“You know,” said Marine Maj. Gen. Clifton B. Cates to a war correspondent on the eve of Operation Detachment, the invasion of Iwo Jima, “if I knew the name of the man on the extreme right of the right-hand squad of the right-hand company of the right-hand battalion, I’d recommend him for a medal before we go in.”
And for good reason. General Cates’s 4th Marine Division was tasked with conducting its fourth opposed amphibious landing on a heavily defended island. The 4th was the right flank division of General Harry Schmidt’s V Amphibious Corps and, together with Maj. Gen. Keller E. Rockey’s 5th Marine Division on the left, was about to begin one of the bloodiest battles in American history. Also taking part would be Maj. Gen. Graves B. Erskine’s 3rd Marine Division.
General Cates understood what his men were about to face. Born August 31, 1893, in Tiptonville, Tennessee, he was commissioned into the United States Marine Corps after receiving his law degree from the University of Tennessee. He fought in the Great War with the Marine Brigade of the U.S. Army’s 2nd Division at Verdun, Belleau Wood, Aisne-Marne, St. Mihiel, and Meuse-Argonne.
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After inter-war duty in China and several military schools, Cates commanded the 1st Marine Regiment on Guadalcanal. Then, after commanding the Marine Corps Schools, he was sent back to the Pacific to command the 4th Marine Division, which had just completed the seizure of Saipan in July 1944. His many well-deserved decorations included the Navy Cross, two Distinguished Service Crosses, two Distinguished Service Medals, two Silver Stars, a Legion of Merit, and two Purple Hearts.
Whoever the unknown Marine on the far right flank was, he was a member of the 25th Marine Regiment, 4th Marine Division. Most of the men in the division had already made three or more opposed landings in the Marshall Islands, at Saipan, and most recently at Tinian, both in the Mariana Islands. Like General Cates, who had taken command of the division from General Schmidt after Saipan, they knew all too well what they were about to encounter.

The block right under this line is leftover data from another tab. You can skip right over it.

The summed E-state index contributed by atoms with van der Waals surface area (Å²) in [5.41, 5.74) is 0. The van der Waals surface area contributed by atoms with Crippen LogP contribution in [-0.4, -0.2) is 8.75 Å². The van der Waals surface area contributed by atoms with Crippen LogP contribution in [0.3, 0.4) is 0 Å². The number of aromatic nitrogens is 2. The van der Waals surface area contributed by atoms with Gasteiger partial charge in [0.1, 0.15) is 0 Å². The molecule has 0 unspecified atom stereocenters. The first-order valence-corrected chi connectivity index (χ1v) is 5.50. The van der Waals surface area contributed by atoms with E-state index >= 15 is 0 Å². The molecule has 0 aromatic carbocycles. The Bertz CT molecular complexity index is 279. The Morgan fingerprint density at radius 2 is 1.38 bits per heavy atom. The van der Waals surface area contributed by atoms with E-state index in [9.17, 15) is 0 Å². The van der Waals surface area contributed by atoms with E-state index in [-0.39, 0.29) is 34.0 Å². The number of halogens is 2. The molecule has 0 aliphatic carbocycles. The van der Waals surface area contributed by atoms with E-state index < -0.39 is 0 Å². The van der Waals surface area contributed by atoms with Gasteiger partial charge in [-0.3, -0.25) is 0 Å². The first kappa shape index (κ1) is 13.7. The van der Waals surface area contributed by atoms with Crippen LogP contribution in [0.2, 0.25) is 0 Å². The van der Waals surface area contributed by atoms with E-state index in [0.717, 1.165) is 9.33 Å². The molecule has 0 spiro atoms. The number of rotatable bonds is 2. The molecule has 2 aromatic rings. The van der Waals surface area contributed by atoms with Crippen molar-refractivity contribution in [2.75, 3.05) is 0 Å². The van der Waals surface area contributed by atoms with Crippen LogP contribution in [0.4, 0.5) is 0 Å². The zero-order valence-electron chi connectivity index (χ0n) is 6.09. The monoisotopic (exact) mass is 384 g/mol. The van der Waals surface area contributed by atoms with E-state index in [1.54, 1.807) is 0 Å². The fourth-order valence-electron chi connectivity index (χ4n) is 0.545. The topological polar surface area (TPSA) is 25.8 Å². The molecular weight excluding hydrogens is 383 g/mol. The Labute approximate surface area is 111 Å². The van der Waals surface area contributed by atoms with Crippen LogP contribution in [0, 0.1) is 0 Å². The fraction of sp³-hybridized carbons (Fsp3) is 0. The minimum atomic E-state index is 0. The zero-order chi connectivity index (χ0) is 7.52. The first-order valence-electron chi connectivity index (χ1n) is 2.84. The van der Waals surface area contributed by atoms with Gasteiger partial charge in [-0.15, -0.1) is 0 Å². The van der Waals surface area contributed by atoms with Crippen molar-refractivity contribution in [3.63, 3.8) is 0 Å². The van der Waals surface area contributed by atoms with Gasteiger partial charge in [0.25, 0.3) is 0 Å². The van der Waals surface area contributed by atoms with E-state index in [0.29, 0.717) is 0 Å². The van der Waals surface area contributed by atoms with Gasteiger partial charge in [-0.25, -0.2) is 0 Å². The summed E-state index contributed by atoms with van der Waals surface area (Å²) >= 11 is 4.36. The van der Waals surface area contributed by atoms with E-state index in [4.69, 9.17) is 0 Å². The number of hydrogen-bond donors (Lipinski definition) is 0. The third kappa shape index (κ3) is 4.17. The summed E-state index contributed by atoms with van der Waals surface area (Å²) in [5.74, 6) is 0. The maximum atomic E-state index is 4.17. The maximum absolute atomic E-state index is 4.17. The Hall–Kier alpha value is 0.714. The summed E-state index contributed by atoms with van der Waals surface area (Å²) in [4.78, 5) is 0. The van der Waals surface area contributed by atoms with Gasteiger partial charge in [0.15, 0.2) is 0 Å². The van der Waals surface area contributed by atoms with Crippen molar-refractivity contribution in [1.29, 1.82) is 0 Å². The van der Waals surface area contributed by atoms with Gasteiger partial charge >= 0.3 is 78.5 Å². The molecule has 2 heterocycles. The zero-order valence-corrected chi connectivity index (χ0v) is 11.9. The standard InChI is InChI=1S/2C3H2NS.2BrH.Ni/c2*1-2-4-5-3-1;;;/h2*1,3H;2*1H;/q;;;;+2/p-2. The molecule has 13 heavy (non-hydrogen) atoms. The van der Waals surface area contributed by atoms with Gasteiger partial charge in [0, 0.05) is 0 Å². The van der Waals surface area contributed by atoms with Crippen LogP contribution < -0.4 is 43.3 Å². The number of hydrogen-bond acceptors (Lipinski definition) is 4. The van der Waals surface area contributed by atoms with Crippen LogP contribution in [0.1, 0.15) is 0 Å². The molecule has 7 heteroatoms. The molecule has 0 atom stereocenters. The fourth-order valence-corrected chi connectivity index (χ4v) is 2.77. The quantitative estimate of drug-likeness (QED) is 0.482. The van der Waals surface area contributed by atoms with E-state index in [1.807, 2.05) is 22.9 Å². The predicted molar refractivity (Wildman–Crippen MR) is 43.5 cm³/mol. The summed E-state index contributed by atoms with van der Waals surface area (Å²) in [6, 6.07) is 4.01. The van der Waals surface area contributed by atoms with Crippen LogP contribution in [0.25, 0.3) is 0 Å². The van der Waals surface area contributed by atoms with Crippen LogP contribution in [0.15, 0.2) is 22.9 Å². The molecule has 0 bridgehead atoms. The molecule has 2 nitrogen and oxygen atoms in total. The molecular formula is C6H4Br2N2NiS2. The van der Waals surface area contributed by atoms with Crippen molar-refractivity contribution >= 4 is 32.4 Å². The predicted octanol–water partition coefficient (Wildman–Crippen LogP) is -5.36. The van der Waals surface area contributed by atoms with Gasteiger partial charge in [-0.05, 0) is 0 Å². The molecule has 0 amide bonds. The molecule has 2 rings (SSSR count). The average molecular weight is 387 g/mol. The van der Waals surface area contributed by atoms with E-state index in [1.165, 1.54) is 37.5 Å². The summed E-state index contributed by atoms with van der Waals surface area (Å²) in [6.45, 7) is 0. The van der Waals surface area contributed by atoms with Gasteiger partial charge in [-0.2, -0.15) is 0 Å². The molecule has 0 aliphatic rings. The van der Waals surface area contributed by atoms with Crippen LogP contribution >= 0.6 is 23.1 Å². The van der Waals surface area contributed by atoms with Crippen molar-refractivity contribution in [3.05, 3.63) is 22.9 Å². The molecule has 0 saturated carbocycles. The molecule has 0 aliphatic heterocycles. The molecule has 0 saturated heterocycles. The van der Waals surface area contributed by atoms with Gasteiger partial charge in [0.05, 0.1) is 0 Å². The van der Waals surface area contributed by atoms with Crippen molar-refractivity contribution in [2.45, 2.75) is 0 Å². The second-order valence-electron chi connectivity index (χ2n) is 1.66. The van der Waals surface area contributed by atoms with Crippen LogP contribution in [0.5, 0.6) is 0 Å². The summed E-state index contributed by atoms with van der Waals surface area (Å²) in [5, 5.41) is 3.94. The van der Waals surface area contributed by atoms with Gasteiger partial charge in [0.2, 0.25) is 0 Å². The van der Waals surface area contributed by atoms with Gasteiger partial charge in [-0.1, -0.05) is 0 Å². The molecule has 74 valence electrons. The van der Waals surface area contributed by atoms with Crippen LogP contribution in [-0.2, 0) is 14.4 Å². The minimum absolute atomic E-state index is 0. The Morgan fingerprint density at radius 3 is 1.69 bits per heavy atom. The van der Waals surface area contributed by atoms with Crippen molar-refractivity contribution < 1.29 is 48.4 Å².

They had learned fast. For a unit that had not existed when General Cates and the 1st Marine Division landed on Guadalcanal in 1942, the 4th Marine Division had been organized, trained, and took part in four amphibious assault landings in less than 13 months. And Iwo Jima, scheduled to be attacked on February 19, 1945, would be the worst.
The Strategic Importance of Iwo Jima
Iwo Jima was also important. Lying midway along the direct path from Saipan to Tokyo, Iwo Jima had two airfields with a third under construction. From here Japanese fighters were able to attack B-29 Superfortresses on bombing raids to Tokyo or returning home to Saipan, picking off bombers that had been damaged by antiaircraft fire. As a result, the B-29s had to fly higher, along circuitous routes, with a reduced payload. At the same time, enemy bombers based on Iwo often raided B-29 bases in the Marianas. Iwo’s radar station also gave the Japanese defense authorities two hours advance notice of coming B-29 strikes.
Because of the distance between mainland Japan and American bases in the Mariana Islands, Iwo Jima, if captured, would provide an emergency airfield for damaged B-29s returning from bombing runs. The seizure of Iwo would also allow for sea and air blockades, plus strengthen America’s ability to conduct intensive air bombardment and degrade Japan’s air and naval capabilities.
Iwo was, and is, an isolated, sulfurous, seven-square-mile island that is part of the Bonin Group located 750 miles south of Tokyo. The Japanese, who considered the island part of the Tokyo Prefecture, had occupied it for decades and had spent all of 1944 creating a spider web of stinking, stifling hot underground tunnels, warehouses, command posts, fortifications, and fighting positions. Two airfields were spread across the island’s surface, and 14,000 soldiers and 7,000 Japanese marines manned the defenses. The island garrison’s commander, Lt. Gen. Tadamichi Kuribayashi, was confident that his position was as impregnable as anyone could make it.
The 4th Marine Division consisted of the standard three Marine infantry regiments (the 23rd, 24th and 25th) and one artillery regiment (the 14th). It included tank, engineer, and medical battalions as well as other supporting units. The 4th’s assignment at Iwo was to secure a beachhead, seize the first enemy airfield, and then pivot to the north and east, clearing out enemy opposition as it went. Critical to success was the reduction of the enemy’s ability to deliver flanking fire on the landing beaches from an area known as “the Quarry,” which overlooked them from the north.